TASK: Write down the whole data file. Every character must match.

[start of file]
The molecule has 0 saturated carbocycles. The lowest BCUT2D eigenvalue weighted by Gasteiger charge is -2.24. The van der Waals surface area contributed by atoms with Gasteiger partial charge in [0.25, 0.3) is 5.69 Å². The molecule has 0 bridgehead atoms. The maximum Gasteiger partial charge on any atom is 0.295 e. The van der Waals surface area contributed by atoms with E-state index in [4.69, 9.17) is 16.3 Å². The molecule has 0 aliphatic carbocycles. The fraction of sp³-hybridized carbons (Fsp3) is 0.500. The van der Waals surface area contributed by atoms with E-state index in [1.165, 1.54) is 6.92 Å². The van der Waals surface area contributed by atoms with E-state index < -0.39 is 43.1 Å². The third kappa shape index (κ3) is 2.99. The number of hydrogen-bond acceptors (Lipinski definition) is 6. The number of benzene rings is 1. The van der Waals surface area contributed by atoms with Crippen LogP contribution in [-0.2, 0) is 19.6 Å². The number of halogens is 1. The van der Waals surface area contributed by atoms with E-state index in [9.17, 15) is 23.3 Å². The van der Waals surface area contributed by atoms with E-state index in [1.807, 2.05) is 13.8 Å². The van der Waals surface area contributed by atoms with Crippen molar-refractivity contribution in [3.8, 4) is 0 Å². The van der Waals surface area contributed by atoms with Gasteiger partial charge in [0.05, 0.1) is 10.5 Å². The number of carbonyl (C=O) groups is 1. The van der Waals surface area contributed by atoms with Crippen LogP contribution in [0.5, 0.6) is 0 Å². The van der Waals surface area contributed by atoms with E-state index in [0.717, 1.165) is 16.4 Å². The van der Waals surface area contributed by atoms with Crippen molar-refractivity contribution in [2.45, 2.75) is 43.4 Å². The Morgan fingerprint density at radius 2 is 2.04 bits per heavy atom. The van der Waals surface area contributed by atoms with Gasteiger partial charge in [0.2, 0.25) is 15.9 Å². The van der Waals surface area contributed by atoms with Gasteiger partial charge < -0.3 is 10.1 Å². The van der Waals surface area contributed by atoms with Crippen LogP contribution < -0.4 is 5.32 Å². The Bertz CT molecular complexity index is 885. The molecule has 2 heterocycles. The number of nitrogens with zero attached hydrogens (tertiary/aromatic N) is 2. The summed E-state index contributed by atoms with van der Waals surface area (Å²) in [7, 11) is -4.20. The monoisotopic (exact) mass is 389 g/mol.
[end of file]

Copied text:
The molecule has 0 saturated carbocycles. The lowest BCUT2D eigenvalue weighted by Gasteiger charge is -2.24. The van der Waals surface area contributed by atoms with Gasteiger partial charge in [0.25, 0.3) is 5.69 Å². The molecule has 0 bridgehead atoms. The maximum Gasteiger partial charge on any atom is 0.295 e. The van der Waals surface area contributed by atoms with E-state index in [4.69, 9.17) is 16.3 Å². The molecule has 0 aliphatic carbocycles. The fraction of sp³-hybridized carbons (Fsp3) is 0.500. The van der Waals surface area contributed by atoms with E-state index in [1.165, 1.54) is 6.92 Å². The van der Waals surface area contributed by atoms with E-state index < -0.39 is 43.1 Å². The third kappa shape index (κ3) is 2.99. The number of hydrogen-bond acceptors (Lipinski definition) is 6. The number of benzene rings is 1. The van der Waals surface area contributed by atoms with Crippen LogP contribution in [-0.2, 0) is 19.6 Å². The number of halogens is 1. The van der Waals surface area contributed by atoms with E-state index in [9.17, 15) is 23.3 Å². The van der Waals surface area contributed by atoms with E-state index in [1.807, 2.05) is 13.8 Å². The van der Waals surface area contributed by atoms with Crippen molar-refractivity contribution in [3.8, 4) is 0 Å². The van der Waals surface area contributed by atoms with Gasteiger partial charge in [0.05, 0.1) is 10.5 Å². The number of carbonyl (C=O) groups is 1. The van der Waals surface area contributed by atoms with Crippen LogP contribution in [0.5, 0.6) is 0 Å². The van der Waals surface area contributed by atoms with E-state index in [0.717, 1.165) is 16.4 Å². The van der Waals surface area contributed by atoms with Crippen molar-refractivity contribution in [2.45, 2.75) is 43.4 Å². The Morgan fingerprint density at radius 2 is 2.04 bits per heavy atom. The van der Waals surface area contributed by atoms with Gasteiger partial charge in [0.2, 0.25) is 15.9 Å². The van der Waals surface area contributed by atoms with Gasteiger partial charge < -0.3 is 10.1 Å². The van der Waals surface area contributed by atoms with Crippen LogP contribution < -0.4 is 5.32 Å². The Bertz CT molecular complexity index is 885. The molecule has 2 heterocycles. The number of nitrogens with zero attached hydrogens (tertiary/aromatic N) is 2. The summed E-state index contributed by atoms with van der Waals surface area (Å²) in [7, 11) is -4.20. The monoisotopic (exact) mass is 389 g/mol.